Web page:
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THE WILD WAVES.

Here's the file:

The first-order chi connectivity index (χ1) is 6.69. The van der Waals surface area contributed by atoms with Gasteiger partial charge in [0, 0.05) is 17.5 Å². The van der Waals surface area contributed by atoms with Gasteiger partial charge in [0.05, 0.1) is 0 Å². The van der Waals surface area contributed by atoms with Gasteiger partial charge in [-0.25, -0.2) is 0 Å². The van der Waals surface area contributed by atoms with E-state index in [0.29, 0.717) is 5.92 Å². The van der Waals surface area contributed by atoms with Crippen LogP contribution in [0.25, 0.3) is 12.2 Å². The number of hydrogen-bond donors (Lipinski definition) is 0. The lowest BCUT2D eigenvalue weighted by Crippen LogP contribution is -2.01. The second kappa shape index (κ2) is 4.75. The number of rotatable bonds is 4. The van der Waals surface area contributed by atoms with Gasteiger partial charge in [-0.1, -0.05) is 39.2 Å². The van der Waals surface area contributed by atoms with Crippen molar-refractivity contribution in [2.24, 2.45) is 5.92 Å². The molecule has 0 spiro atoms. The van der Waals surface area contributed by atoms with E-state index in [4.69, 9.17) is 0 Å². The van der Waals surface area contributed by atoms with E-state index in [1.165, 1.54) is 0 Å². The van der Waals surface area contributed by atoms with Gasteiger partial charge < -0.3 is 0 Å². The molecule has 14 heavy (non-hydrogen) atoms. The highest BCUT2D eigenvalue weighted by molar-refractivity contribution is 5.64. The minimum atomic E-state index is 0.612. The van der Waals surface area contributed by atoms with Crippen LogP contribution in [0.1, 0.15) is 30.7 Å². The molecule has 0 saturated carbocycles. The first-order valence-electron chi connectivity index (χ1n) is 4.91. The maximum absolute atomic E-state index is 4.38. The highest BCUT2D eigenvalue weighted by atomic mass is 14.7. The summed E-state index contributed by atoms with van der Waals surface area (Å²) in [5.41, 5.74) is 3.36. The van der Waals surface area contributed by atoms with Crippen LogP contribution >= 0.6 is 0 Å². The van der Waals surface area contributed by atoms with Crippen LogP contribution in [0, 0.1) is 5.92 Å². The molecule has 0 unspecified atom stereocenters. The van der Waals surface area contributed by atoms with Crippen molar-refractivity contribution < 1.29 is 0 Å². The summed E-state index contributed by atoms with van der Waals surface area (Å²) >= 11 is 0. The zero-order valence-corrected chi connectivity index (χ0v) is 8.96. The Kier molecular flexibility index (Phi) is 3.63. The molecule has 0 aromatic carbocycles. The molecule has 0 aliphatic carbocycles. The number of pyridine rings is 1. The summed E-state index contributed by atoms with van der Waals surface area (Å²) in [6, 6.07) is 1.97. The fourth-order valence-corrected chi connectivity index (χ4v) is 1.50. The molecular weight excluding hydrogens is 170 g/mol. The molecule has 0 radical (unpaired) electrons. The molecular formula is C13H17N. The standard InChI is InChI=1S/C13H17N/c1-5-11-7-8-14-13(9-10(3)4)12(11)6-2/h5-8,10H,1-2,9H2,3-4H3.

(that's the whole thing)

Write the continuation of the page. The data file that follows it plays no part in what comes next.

People Who Listened to Them Yesterday. Santa Monica, Long Beach and Redondo. The Red Silk Bathing Suit Billed for Next Sunday. A Little Bit of Scandal from Santa Monica. I'oople Who Were at the Various Resorts. How They Amused Themselves. Amusing; Incidents and In teresting Personals. Yesterday was not as gay a day on the sands of Santa Monica as the preceding Sunday. The chilling winds kept all the dainty summer coßtumes at home, and thus the male portion of the crowd was deprived of one of its principal amusements —gazing at and criticising the stylish get-ups of the fair ones. Be sides this sad blow at the pleasures of the day, the surf was too high and temp estuous to admit of any but the most hardy buffeting with the waves, and the bat" housekeepers were therefore in des pair. Altogether the seaside season received quite a set back. There were perhaps 2000 people all told on the beach, but these were, with rare excep tions, all members of the city's 4000. The haut ton was not in it. It cannot be said, however, that the day was entirely devoid of pleasure. There was a choice bit of scandal to dis cuss which had come to the light during the past week, and those of yesterday's visitors who had friends in the town were soon informed of all its salacious details. The hero of the story, who lives in Los Angeles, was not on the l>each, for very good reasons, and the heroine, who claims Santa Monica as her residence, kept herself strictly within doors. The story was told something as follows: A promi nent business man of Los Angeles, rather young and handsome, dashing in manner and a stylish dresser, whose name is familiar to a great many people who don't know him personally, became acquainted early this season with a pretty young widow who lives in Santa Monica and whose name has heretofore been frequently in the mouths of the gossips. After his first introduction the busi ness man, who, by the way, has a very charming wife and a well-fitted estab lishment in the city, made quite fre quent visits to the beach. At first he went only on Sundays, but later he made a trip to the beach nearly every morning, "just for a din, in the sea," as he told his wife, "to freshen bim up for his day's work." This "freshening up" process seemed to have taken such a strong hold on her husband that the de voted* wife made up her mind to accoin pany*him omv day*last week and en deavor to find out why her husband had taken such a sudden liking to sea bathing. She went down, but did so without her husband's knowledge, though the same train carried them both. The sequel is brief. Mrs. Blank's suspicions were well-founded. The husband did notseek"Oid Ocean's" arms, but the fair widow's, and it is said that the scene at the widow's resi dence was something terrible. Now everybody at Santa Monica wants to know whether the gay young business man succeeded in squaring himself or whether there will be a divorce. Outside of the discussion of this choice morsel, there were the usual sea side scenes, and little dramas in real life, which are always happening when a crowd of people bent on pleasure, and especially young people, are off for a day's outing. Perhaps the finest ex ample of utter disregard for appear ances was furnished by a cooing young couple in front of the South Beach bath house towards the close of the day. She was rather pretty and was dressed in blue and white satine, with a big black hat, on which were a stack of green leaves and purple flowers. He wore a striped blazer—and whatever other clothes were necessary. She was tired and he had spread a wrap on the Bands on which they both reclined. This was all right, but what attracted most attention was the proximity of their heads. His forehead touched hers, and her brown bangs intermingled with his well-oiled forelock. The hour was late, and there were but few people on tbe beach, but those who were waiting for the last train gathered around to look on the picture. It was worth the railroad fare and the price of a fish dinner to Bee it. A gay young girl of 18, who lives at San Bernardino, promised her friends to come down to the beach yesterday, and go in bathing, but she didn't come. If the weather had not been cold there would have been a sensation at Suvita Monica, and it would have been caused by this same young lady, whp has re cently come into possession of a Jenness- Miller bathing suit. Descriptions of this water costume have reached the seaside in advance of the affair itself, and those who have been told of it are on the tiptoe of expectancy. The suit is built of bright red woven silk, and consists of tights and a very, very short shirt. The young lady who will wear it is plump and pretty and bold. She had the suit made with the short skirts, which in fact are hardly skirts at all, because Jenness-Miller says that a bath ing suit made on that plan will impede one's progress in the water less than the old style skirt. At the earnest request of the Southern Pacific company, who fear that they may not be able to pro vide sufficient cars, the fact that the young lady will appear on the beach in this suit next Sunday is suppressed. James King, of Gospel Swamp, and Bert Vanallen.of Angeltown, were seen together on the beach. Mrs. Dosch visited Santa Monica yes terday. Colonel Flanders, George Atwood and W. L. Price were noticed on the Club house balcony. Scipio Craig was down to get new ideas for the next meeting of tbe edi torial association. N. M. Quirola and A. G. Rivera went down together. Miss Anna Joles was noticed on the beach. Deputy County Recorder Parker ap peared to get enjoyment out of his visit. George Logan, John Thomas, J. A. Bernstein, Tom Shaw, Frank Sabichi and A. Redmond were among those who favored Santa Monica. H. L. Harris, George Foizel and Fred Scheirz were among the visitors. Hancock Johnson and daughters lunched at the Arcadia. E. T. Wright and Gene Maxwell were down at Santa Monica. Public Administrator Field was a visitor. .John Bryson visited Santa Monica. M. S. Charles and R. L. AlcCrea were dressed to kill. Miss Messmer was noticed on the beach. The Denker family passed the day by the seaside. Mr. and Mrs. J. C. Cline and boys Bpent a delightful day at Santa Monica. Miss Maud Parker and Miss Lulu Tuft were seen strolling on the beach. F. C.. Millhouße put in the day at Santa Monica. Roy Nance, the real estate man, was among the visitors. Frank Collins of Wells-Fargo took life easy on the sand. Sam Gillespie, proprietor of the Yuma hotel, was captivated with the refresh ing breeze. It was something different from the Yuma breeze. 0. S. Winchester of the Needles was a visitor. Charley Stephens, Chris. Hargitt and George Flint discussed the proposed cut in city hall salaries. John Kahn and Elias J. Levy went down yesterday and hired a cottage for the season. Fred Manchester was on deck as us ual. W. C. McGregor escorted one of the prettiest girls seen on the beach. Mr. Sessions enjoyed the sea breeze. Dr. Ainsworth, I. H. Polk and Cap tain Barrett were seen strolling on the sands. Captain Rodgers went down for a little of the seaside air. Mr. and Mrs. Anthony Schwamm en joyed the breezes under the prettiest kind of a parasol. Henry M. Thompson took in Santa Monica. Dr. Dukeman and Cal Hunter were noticed together. Colonel Schrieber and several other National guardsmen were at Santa Mon ica planning the annual encampment. Under Sheriff Moran and John Mori arty put in the best part of the day at Santa Monica. Frank Schumacher went down by him self, strange to relate. Mr. and Mrs. M. Nolan were seen on the sands. Henry Steere and heir went down on the afternoon train. Harley Young displayed his manly form on the beach. Mr. and Mrs. Robert Woodworth spent the day at Santa Monica. Frank I lannon and Charles Alexander paraded on the sand in front of the club house. Mrß. Redmond, who is at the Mc- Laugh lan cottage, is rapidly convalesc ing. Miss Taylor is spending a few days with her friend, Miss Funk. Mr. and Mrs. Robert Hamilton and niece went down to Santa Monica. Bertie Bain was at Santa Monica for the first time this season. Little Tillie Mahlstead was delighted with her visit to the seaside. Mr. and Mrs. Radman spent the day at Santa Monica. Mr. and Mra. Jake Weil journeyed to Santa Monica for a little of the fresh breeze. Mies Edith Coakley, Mrs. R. H. How ell and Le Grand Howell formed a party who paid the seaside a \ iait yesterday. Miss Stella Stott was noticed on the beach. Miss Arbuckle and Miss Fenn were among the few ladies who ventured out among the breakers. Mr. and Mrs. M. F. Brown and Misa Maud Johnaon enjoyed life at the Hotel Arcadia. J. A. Kelly, the county recorder, and his sister, Mrs. Garner, enjoyed the day at Santa Monica. Miss Benedict was the most daring of the bathers. ' Mr. Leopold indulged in a swim in the surf. Mr,, and Mrs. Charles Shaw watched the gay throng from the beach. Misses Alice and Ida Newman enjoyed the afternoon on the beach. Miss Norman Robinson watched a spooning couple with considerable de light. R. C. Heinsch promenaded with a pretty girl.- Mr. Corlett and S. J. Schick wandered around for several hours. Mr. and Mrs. John Wolfskill were noticed on the sands. A. S. Storr and Thomas Rhodes spent the day by the sea. Miss Anna Ayers of San Francisco, the guest of Mr. Marshall, was delight ed with Santa Monica. Miss Birdie Barton strolled on the sand. W. M. Short escorted Miss C. M. Wells. Miss Lawson spent several hours on the beach. The Misses King spent the day most agreeably. Sam Hellman, George Marshall, J. M. Skinner, George Reder were at Santa Monica. Miss Clara Rawson was seen prome nading on the beach. Clerk Wassman. of the Hollenbeck, strolled the Bands with Topßy. W. P. Brown, superintendent of mails at Los Angeles, went down to take a dip. Mrs. Benson and Miss Benson spent the day at Santa Monica. Lieutenant and Mrs. Collins spent Saturday and yesterday at Arcadia. Ex-Ctiief and Mrs. Benedict visited this resort. Mrs. M. A. Gilbert spent the day at Santa Monica. Charles Erhardt, George Webb and Walter Malley watched the breakers and enjoyed life by the sea. AT REDONDO. Twenty Carloads of People Enjoy the Day. It took twenty cars on the Santa Fe and Redondo railroads to transport the visitors yesterday to Redondo Beach. The first arrivals struck right out for the big pier, and the fish-pole man did a land-office business. Every foot of the .-lighest of all in Leavening Power.—U. S. Gov't Report, Aug. 17, 1889. Powder ABSOLUTELY PURE THE LOS ANGELES HERALD: MONDAY MORNING, JUNE 15, 1891. railing was occupied by fishers of both sexes, who eat patiently al) day, and nearly all were successful, as smelt were running well. Every hour brought in a trainload of fresh arrivals, till the pier was filled, and then the overflow dark ened the beach from the pavilion to the bath house. In the afternoon the little steamer Pelican ran up to the wharf and loaded up with people anxious to try their luck trolling for barracuda on the great deep. A six-mile run was made oceanward, during which the passengers had some very exciting sport hauling in their finny victims. The homeward run was made just in time to catch the last train for Los Angeles. The sight-seers spread out along the beach, enjoying the delicious coolness of the ocean breeze, or ate their lunches in the numerous booths. Bathing suits were in demand at an early hour, and the happy shouts of the bathers were heard all day. Old men and maidens, boys, girls, ladies, gentle men, dons and sefloras, "meinheers" and "frauleins," paddled, tumbled, leaped and swam in the salt water to their hearts' content. The hotels, restaurants and lemonade stands did a thriving business. Mine Host E. W. Root of the Redon do hotel was especially attentive to his many guests. With one of the finest and best appointed hotels on the coast, and all the surroundings that nature can give in 'the way of scenery and cli mate, his lineß have fallen in pleasant places. To the Herald man he ren dered many favors, including a drive to the famous diatomaceous earth deposit at Smuggler's cove, and a lot of the choicest selections from his flower farm. The hotel is well spoken for during the coming season. I. W. Hellman and family of San Francisco have engaged rooms beginning with July Ist; H. W. Hellman for July 10th. J. E. IMater and family will go there July Ist; R. G. Lunt and family on the same date, and Col. John O. Wheeler at the same time. Hugo Toland and mother of San Fran cisco are among the permanent summer guests. George W. Stimson of Pasadena is there for awhile. Mr. and Mrs. A. Roosof San Francisco will be there this year. Misses Bertha and Sarah I. Heninsr, daughters of Adjutant-General Herring of Arizona, will stay "inside" all the summer. W. Pridham, manager of Wells, Fargo & Co., for Southern California, and Mrs. Pridham, will make their home there during the hot spell. W. Lawson, of Victoria, B. C, is a permanent guest. Mr. and Mrs. F. W. Burnett, formerly of St. Louis, now of Los Angeles, will be there all summer. Colonel and Mrs. Baker of Pasadena are there for the summer. Mrs. George H. Lee of Philadelphia and Mrs. N. Merriam of Omaha are also there for the year. NOTES. Charles Hicks took in the pier. The day was lovely, so were the girls. The big hotel was liberally patronized. There were fully 2000 visitors to the beach. William Stephens was among the crowd. Swells ashore and afloat were plenty and big. The ocean zephyrs were cool and re freshing. , Fishing room on the pier was at a premium. Judge L. Stanton watched the proces sion on the pier. The barracuda trollers in the Pelican made good hauls. W. E. Craig left his autograph on Root's new Register. George L. Arnold watched the fisher esses, but didn't fish. It was fun to see the little tota dash into the fretful waves. E. J. Roberts was glad to getaway from San Bernardino heat. The big hotel can boast of better waiters than the Coronado. Fish were hungry and every fisherman and fisherwoman got a bite. Benson Stead and family were out iv full force and had a good time. Mr. and Mrs. Lorbeer and J. S. Lock wood were down from Pomona. C. Mortimer White's native son of the golden west sported on the sands. J. B. Livengood of Ontario was a "model colonist" at the seashore. Mr. and Mrs. A. C. Freeman, of In gle wood, came down to the beach. J. C. Bunch spent the day in nature's church at the seaside with his family. E. L. Burdick,of the county farm, for got his public agriculture for the day. The mercury stood at 6t> degrees all day long on the veranda of the big hotel. "Commodore" Haines was in his glory on the quarter-deck of the Pelican. L. A. Harris and M. M. Norton •'chummed" together and had lots of fun. The steamer Pelican only made one trip out to sea, and that in the after noon. Walter L. Vail and sou and N. R. Vail, of Arizona, enjoyed a pleasant day "inside." Women, flowers, poetry, music and wine, the five delights of man, were abundant. George W. Cook was at the big hotel and proved to be a first-rate after-dinner story teller. Mrs. C. H. Anderson of Azusa ex changed sea breezes for orange groves for the day. H. D. Barrows inspected the fishers and took a confession from "Commo dore" Haines. H. H. Maynard, George H. Mansfield and Mr. and Mrs. F. Kerken conned the menu at Root's. The four-masted schooner, the Gar diner City, was an object of curiosity to the land-lubbers. It was a bad day for sea-sharks; two of these monsters of the briny deep were landed on the pier. Harry Payne tried fishing awhile, and then joined a party prospecting for diatomaceous earth. Supervisor A. E. Davis enjoyed a va- cation in this part of his bailiwick. Mrs. Davis was with him. Deputy County Clerk Blake and fam ily picnicked on the beach. Five large American flags were float ing to the breeze from as many different buildings—patriotic town. Henry Fuller, of Azusa, made all the boys jealous by the care with which he guarded a lot of pretty girls. George Hansen, the father of Ana heim, spent the time on the pier, tell ing of fishing in the long ago. The lonely fishermen at Smuggler's cove spent the Sabbath reading Puck and discussing Prince Haccarat. Michael Whaling, Esq., laid aside le gal cares for the nonce and listened to the pleadings of the sad sea waves. L. J. Keese and family, A. G. Eisen felltr and Miss Mac Eisenfeller, and W. E. Craig were of the great throng. J. E. McCullum, of Redlands, and Miss Linville, of San Bernardino, took in the music and dinner of Host Root. 11. H. Morris, formerly of St. Louis, enjoyed his first day at the ocean beach. He was chaperoned by Henry Karstens. The Gardiner City people amused themselves by shooting at seagulls. There are just as many seagulls as ever. Sergeant Franklin of the civil service pronounced the weather fine. He was disappointed in not getting a clam chowder. W. W. Holcomb, Esq., between bitea, enjoyed pleasant reflections on Judge McKinley's recent decision in the Tay lor-Marshall case. "Mine host" Root, he of the big hotel, says he prefers dividends to assessments in the proposed Diatomacious Develop ment Dynamite company (unlimited). Judge Campbell sat on the bench of the pier and listened to able arguments in Hook vs. Fish. "Jack" acted as bailiff. Several cases were decided for the plaintiff. Only one accident happened. A charming naiad ventured too far in the surf and had a surfeit of brine; an Apollo carried her ashore; crowd gath ered, and she revived. John F. Francis, of Cincinnati, is at the big hotel. The surroundings have wakened all the latent poetry in his soul, and hia muse-promptings find almost daily utterance. General Manager K. H. Wade, of the Santa Fe, made Redondo his choice yes terday. With him were Mrs. E." T. Earl, Miss Jarecki, Mr. and Mrs. J. T. Sartori and wife and J. E. Cook. Walter Raymond, of Raymond & Whitcomb, and of the Raymond hotel of Pasadena, accompanied by Messrs. C. H. aud C. M. Hovey of New York, were the special guests of Host Root of the Re dondo hotel. Governor C. Treichol, of the Soldiers' home, and his guest, E. F. Brown, of Dayton, Ohio, dined at the big hotel. Mrs. Major A. R. Chaffee, of Arizona, was with them. Colonel H. C. Corbin, another army man, was also of the party. LONG BEACH. A Ramble and a Rambling Reporter's Letter. An old conundrum propounds the query: "Why is a boy like a piece of flannel?" No one has yet found fault with the answer: "Because it shrinks from washing." But, if boys and wash basins are natural enemies, yet from the time they are promoted from dresseß to Knickerbockers, boys, like young ducks, find their principal enjoyment in bodies of water large enough to wade, swim or navigate a raft or boat in. The Herald school reporter, feeling tired from a week's watching the hard work of the school teachers, yesterday sought a chance to rest at Long Beach, which, like the store that don't adver tise, he thought would be quiet and de serted. At the Arcade depot, however, he encountered a number of school boys; affectionate little chaps who had be come acquainted with the reporter in his rounds, and who, as soon as they learned of hi 3 proposed visit to the city of camp meetings and no hotel, promptly altered their own plan and determined to go along. The hour's ride was shortened down to fifteen minutes by a series of anec dotes and jokes on the train boy, who bore up under them with difficulty, stimulated by the reckless purchases of peanuts and popcorn, which, like the dressing of a turkey, is an essential fea ture of a school boy's excursion. Arrived at the beach, the desire for lunch struggled heroically with the de sire for a swim. Finally the boys phil osophically concluded that the lunch basket would be lighter to carry if they had lunch first, so they all took seats in one of the numerous summer houses which crown the bluff, and gaily at tacked the eatables. With the edge taken off their appe tites, the boys set off, with a piece of pie or a cooky in either hand, for Cer ritos inlet. Arrived there, they were soon divested of clothing and swimming and diving in the perfect freedom so dear to the hearts of boys out of sight of houses and persons of mature age. The prospective delights of the beach finally brought the boys out of the water and into their clothes. Then down to the broad, brown belt of uoist, hard sand, left bare by the tide, now at the lowest ebb, went the boys. A little time was spent in picking up the pearly treasures so grudgingly surrendered by old ocean; then one little chap plumped himself down in the sand and began to tug at shoe-buttons, which yielded all too slowly to his impatient fingers. The others followed his example, and in a few moments a little heap of coats, shoes and stockings lay on the sand in the shade of an upturned boat, and six boys were busily engaged in construct ing some kind of a structure of drift wood and rocks just beyond the line where the last ripples of the spent breakers sank into the greedy sands. It is one of the beautieß of Long Beach that children can there be left largely to themselves, without fear that they will come to grief. They may return at night wet and hungry, but they will not return as subjects for either the coroner or family physician, and the parent's heart ia peaceful and mind easy when the little ones are at Long Beach. Today will be a day of excitement for Long Beach, for the two steamers loaded with ties for the Terminal railroad com pany are expected to arrive and anchor outside, and as it has been a long time since vessels have anchored there, the scene of unloading will be a novel one. Last year's visitors to Long Beach will remember seeing a skeleton of a sloop which stood upon stocks decorated with a sign which read: This is a hoat. It is to sail on the sea. . : Anything else you'd like to know. They will oe glad to know that the boat was duly completed and - launched last winter, and is engaged in capturing fish at the present time. Interest in Long Beach centers among church people in the series of conven- Hf V A " S A little catch phrase like "NO FANCY PRICES" is so often heard that after a while it ceases to attract attention. You can be sure that you are contributing to no fancy prices when you buy our MEN'S -:- SUITS] —. Si —AT ■'— i L: ; 87.45 Ask for them, you will find them great value. I -2 FOR THIS WEEK ONLY&- BOYS' TARGET CROWN STRAW TAM O'SIIANTER HATS I IN ALL ONLY ONE I DIFFERENT * SOLD TO B SHADES. " A CUSTOMER. FOR ONE WEEK LONGER! WE WILL SELL OUR FANCY AND WHITE VESTS FOR ==^||lQscllfi==i GLOBE CLOTHING CO., H. C. WEINER, PROP., I 249-251 Spring Street, Near Third. 1 BEN. L. MORRIS, Manager. 1 ftW Orders from the country carefully and honorably filled. Hons which commence there on July 2, with the Epworth Leaguelissembly, and end in August with the Methodist camp meeting. The programme for the various as semblies includes numerous local cele brities, testifying to tbe appreciation of Southern California people of their own talented fellow-citizens. Prof. J. Ivey will have charge of the school of art, and conduct a series of ten lessons in painting. Mrs. Sophie W. Knight will conduct a series of lessons in cocking, embracing the following subjects: Bread making; beverages — tea, coffee, chocolate and cocoa; muffins, waffles and graham gems; oatmeal, Indian corn and other grains; selection of meat, roasting beef; cooking for the sick. Prof. Jno. Dickinson will give lectures on biology. A kindergarten department will be conducted under the charge of Miss Olga Dorn, the accomplished lady who conducts the Thirtieth-street kinder garten in this city. A school of music will be under the charge of Mrs. Emily Valentine of the Los Angeles Conservatory of Music, and a school of oratory will flourish under the management of Professor Henry Ludlam. This about concludes the list of Los Angeles talent. The entire list of speak ers and lecturers embraces the following first-class names: Rev. W. H. Withrow, D.D., Toronto, Canada; J. W. Hallenbeck, A. M., Car son City, Mich.: Rev. P. S. Henson, D. D., Chicago, 111.; Rev. S. H. Weller, D.D., Santa Monica, Cal.; Rev. George F. Bugbee, D.D., Los Angeles, Cal.; Rev. A. C. Hirst, D.D., University of the Pacific; Mayor Henry T. Hazard, Lcs Angeles, Cal.; Rev. Manly Benson, D. D., Toronto, Canada; Rev. W. A. Quayle, president of Baker university, Kansas; Rev. J. L. Russell, D.D., Los Angeles, Cal.; Professor Will S. Monroe, Pasadena, Cal.; Mrs. Sophie W. Knight, Los Angeles, Cal.; Professor J. Ivey, University, Los Angeles, Cal.; Rev. M. W. Hamma, D.D. New York city; Pro fessor John Dickinson, University, Los Angeles, Cal.; Selah W. Brown, Un iversity, Los Angeles, Cal.; Professor Henry Ludlam, Ludlam School of Oratory. A new feature will be a school of|pho tography under the charge of Mrs. C. E. Piatt. Among the other prospective residents of Long Beach for the summer the Hkk ald reporter has obtained the following list. From Los Angeles : Mr. and Mrs. E, F. Kysor, Miss Blanche Brown, Mrs. Mabel Klepatar, W. |H. Barnard and wife, Mrs. Jane Davies. Mia. M. V. and E. Mabel Astbury, F. W. Flint and fam ily, Henry Hazard, Miss Bessie Van Bus kirk, C. C. Carpenter and wife, Mrs. W. Wilshire, Mrs. E. W. Prince and family, J. A. Williams, Mrs. Caikins, Mr. and Mrs. Merrill, Mrs. Southwork, T. E. Gib bon, J. F. McClure. From Pomona: Mr. and Mra. J. Bald ridge, Professor and Mrs. F. 0. Little, Miss Nettie Leonard, Mr. and Mrs. Wil son Chamberlain, Mr. and Mrs. Way, From New York: Mrs. Mary William son, Albyn Williamson, Mr. and Mrs.A. C. Blair, From Chicago : Mrs. and Miss Hart wick, Miss Nettie N. Ball, Miss Lulu Richards, G. A. Laney and family. Antelope Valley sends Mr. and Mrs. Pierce. Mrs. Harry Elms will come from Ava lon and Redlands sends a delegate in Mrs. J. F. Drake. Two Cases—34 Bottles. Assorted California wine Bhipped to any common point in the United States, freight pre paid, for $8,50 Los Angeles Wine Co., 303 N. Main st. Tel. 923. Clearing House Statement. Boston, June 14. —Following ia the clearing house statement for the past week: 3*» Pr. Ct. Pr. Ct. City. Amount. Decrease. lucr'se New York $564,750,000 20.7' Boston 81,710.000 27.5 Chicago 85,485.000 .... 5.5 Philadelphia... 58.512,000 14.9 St. Louis 20,598,000 16.0 San Francisco.. 14,432.000 15.0 Baltimore 12,952,000 0.0 . . Cincinnati .... 12,877,000 0.4 Pittsburg ... 13,296,000 10.1 Omaha 4.258.000 24.9 Denver 4,626,000 11.1 St. Paul 4 517,000 1.2 Galvestnn 3,255,000 254.5- Minneapolis ... 5,8b6,000 .. . 22.1 Portland, Ore... 2,224,000 ... 4.6 Salt Lake 1,199,000 28.1 Seattle 1,103,000 2 1 Tacoma 870.113 9.2 Los Angeles.... 694,184 ... 20.7 Total for the leading cities United States and Canada, $997,201,300. , De crease, 20.1 percent., ascompared with the same week a year ago. ARE YOU MADE miserable by Indigestion Constipation, Dizziness, Loss ol Appetite, Yol low Skin? Shiloh's Vitalizer ia a positive cure For sale by Heinzeman, 222 N. Main, or Trout HUth and Broadway. I Use Anti-Vermin and Moth Remedy. Ask your druggist lor it. Kucalollne Will cure'the worst case of piles known. i —— DIED. VAN NTJYS—At the residence of t. N. Van Nuys, Sunday, June 14th, at 12 o'clock. Her-; bert K. Van Nuys. youngest bruther of I. N. Van Nuys, aged 38 years. Remains will be taken to Dansville, N. Y., --for interment. 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Peculiar in the way it wins the people's confi dence, one bottle always sells another. Hood's Sarsaparilla Bold by druggists. $1; six for $5. Prepared only by C. I. HOOD & CO., Apothecaries, Lowell, Man. 100 Doses One Dollar g IT IS A WINNER | 0 THE 3 Chicago -:- Liar | d Es<: -JCIQARi!- 5c 2j cv P Mixed Havana Filler. oo J£J Fine Imported Wrapper, as H For sate at all the leading cigar stands in the city. gg 1 A. B. GREEN EWALD, 5 se SOLE AtiENT, w Comer First and Spring Sts. g f-c Send in for sample order. ?- 5